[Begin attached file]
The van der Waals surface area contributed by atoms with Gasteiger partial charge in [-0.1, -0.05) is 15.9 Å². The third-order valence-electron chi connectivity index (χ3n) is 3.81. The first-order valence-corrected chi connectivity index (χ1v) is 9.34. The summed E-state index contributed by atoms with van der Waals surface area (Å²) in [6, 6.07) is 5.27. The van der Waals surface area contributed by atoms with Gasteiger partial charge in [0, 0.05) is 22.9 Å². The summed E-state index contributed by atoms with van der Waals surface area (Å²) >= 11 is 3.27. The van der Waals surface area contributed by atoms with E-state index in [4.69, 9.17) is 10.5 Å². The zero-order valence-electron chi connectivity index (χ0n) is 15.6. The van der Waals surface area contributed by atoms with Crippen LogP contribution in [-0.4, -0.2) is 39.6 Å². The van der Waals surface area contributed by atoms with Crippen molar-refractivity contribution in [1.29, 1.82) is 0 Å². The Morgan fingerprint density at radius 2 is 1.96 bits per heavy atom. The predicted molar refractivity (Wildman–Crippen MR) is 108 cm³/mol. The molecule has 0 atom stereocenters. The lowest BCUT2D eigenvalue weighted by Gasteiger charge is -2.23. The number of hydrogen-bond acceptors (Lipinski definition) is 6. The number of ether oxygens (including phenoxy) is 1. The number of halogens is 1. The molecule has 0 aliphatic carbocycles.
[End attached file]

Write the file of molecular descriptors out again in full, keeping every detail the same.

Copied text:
The van der Waals surface area contributed by atoms with Gasteiger partial charge in [-0.1, -0.05) is 15.9 Å². The third-order valence-electron chi connectivity index (χ3n) is 3.81. The first-order valence-corrected chi connectivity index (χ1v) is 9.34. The summed E-state index contributed by atoms with van der Waals surface area (Å²) in [6, 6.07) is 5.27. The van der Waals surface area contributed by atoms with Gasteiger partial charge in [0, 0.05) is 22.9 Å². The summed E-state index contributed by atoms with van der Waals surface area (Å²) >= 11 is 3.27. The van der Waals surface area contributed by atoms with E-state index in [4.69, 9.17) is 10.5 Å². The zero-order valence-electron chi connectivity index (χ0n) is 15.6. The van der Waals surface area contributed by atoms with Crippen LogP contribution in [-0.4, -0.2) is 39.6 Å². The van der Waals surface area contributed by atoms with Crippen molar-refractivity contribution in [1.29, 1.82) is 0 Å². The Morgan fingerprint density at radius 2 is 1.96 bits per heavy atom. The predicted molar refractivity (Wildman–Crippen MR) is 108 cm³/mol. The molecule has 0 atom stereocenters. The lowest BCUT2D eigenvalue weighted by Gasteiger charge is -2.23. The number of hydrogen-bond acceptors (Lipinski definition) is 6. The number of ether oxygens (including phenoxy) is 1. The number of halogens is 1. The molecule has 0 aliphatic carbocycles.